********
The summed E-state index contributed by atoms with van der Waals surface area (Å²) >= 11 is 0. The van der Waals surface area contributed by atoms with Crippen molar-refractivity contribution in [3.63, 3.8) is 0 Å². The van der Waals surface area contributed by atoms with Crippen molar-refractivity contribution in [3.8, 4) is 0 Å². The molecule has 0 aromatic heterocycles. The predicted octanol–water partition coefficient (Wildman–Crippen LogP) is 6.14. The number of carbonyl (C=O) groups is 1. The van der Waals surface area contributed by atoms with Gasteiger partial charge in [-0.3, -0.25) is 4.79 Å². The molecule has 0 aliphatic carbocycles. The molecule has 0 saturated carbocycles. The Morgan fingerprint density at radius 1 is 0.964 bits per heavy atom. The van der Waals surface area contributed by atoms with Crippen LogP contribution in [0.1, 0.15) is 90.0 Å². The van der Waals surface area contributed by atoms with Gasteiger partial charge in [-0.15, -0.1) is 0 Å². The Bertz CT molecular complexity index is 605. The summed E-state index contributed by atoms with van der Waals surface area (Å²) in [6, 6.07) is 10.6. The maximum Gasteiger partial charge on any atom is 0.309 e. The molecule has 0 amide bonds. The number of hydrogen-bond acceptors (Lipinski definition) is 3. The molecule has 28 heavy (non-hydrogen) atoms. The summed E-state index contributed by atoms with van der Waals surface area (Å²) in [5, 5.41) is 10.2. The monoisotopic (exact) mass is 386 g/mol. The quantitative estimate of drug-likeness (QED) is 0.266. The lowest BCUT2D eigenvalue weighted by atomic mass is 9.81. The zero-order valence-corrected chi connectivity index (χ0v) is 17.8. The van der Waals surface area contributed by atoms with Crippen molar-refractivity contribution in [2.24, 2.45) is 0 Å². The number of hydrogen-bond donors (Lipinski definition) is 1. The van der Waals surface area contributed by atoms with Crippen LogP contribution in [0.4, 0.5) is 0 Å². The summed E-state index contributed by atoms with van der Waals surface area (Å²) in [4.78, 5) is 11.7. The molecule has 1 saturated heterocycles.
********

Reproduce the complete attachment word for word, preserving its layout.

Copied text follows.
The summed E-state index contributed by atoms with van der Waals surface area (Å²) >= 11 is 0. The van der Waals surface area contributed by atoms with Crippen molar-refractivity contribution in [3.63, 3.8) is 0 Å². The van der Waals surface area contributed by atoms with Crippen molar-refractivity contribution in [3.8, 4) is 0 Å². The molecule has 0 aromatic heterocycles. The predicted octanol–water partition coefficient (Wildman–Crippen LogP) is 6.14. The number of carbonyl (C=O) groups is 1. The van der Waals surface area contributed by atoms with Gasteiger partial charge in [-0.3, -0.25) is 4.79 Å². The molecule has 0 aliphatic carbocycles. The molecule has 0 saturated carbocycles. The Morgan fingerprint density at radius 1 is 0.964 bits per heavy atom. The van der Waals surface area contributed by atoms with Crippen LogP contribution in [0.1, 0.15) is 90.0 Å². The van der Waals surface area contributed by atoms with Gasteiger partial charge in [-0.15, -0.1) is 0 Å². The Bertz CT molecular complexity index is 605. The summed E-state index contributed by atoms with van der Waals surface area (Å²) in [6, 6.07) is 10.6. The maximum Gasteiger partial charge on any atom is 0.309 e. The molecule has 0 amide bonds. The number of hydrogen-bond acceptors (Lipinski definition) is 3. The molecule has 28 heavy (non-hydrogen) atoms. The summed E-state index contributed by atoms with van der Waals surface area (Å²) in [5, 5.41) is 10.2. The monoisotopic (exact) mass is 386 g/mol. The quantitative estimate of drug-likeness (QED) is 0.266. The lowest BCUT2D eigenvalue weighted by atomic mass is 9.81. The zero-order valence-corrected chi connectivity index (χ0v) is 17.8. The van der Waals surface area contributed by atoms with Crippen molar-refractivity contribution in [2.24, 2.45) is 0 Å². The number of hydrogen-bond donors (Lipinski definition) is 1. The van der Waals surface area contributed by atoms with Crippen LogP contribution in [0.4, 0.5) is 0 Å². The summed E-state index contributed by atoms with van der Waals surface area (Å²) in [4.78, 5) is 11.7. The molecule has 1 saturated heterocycles.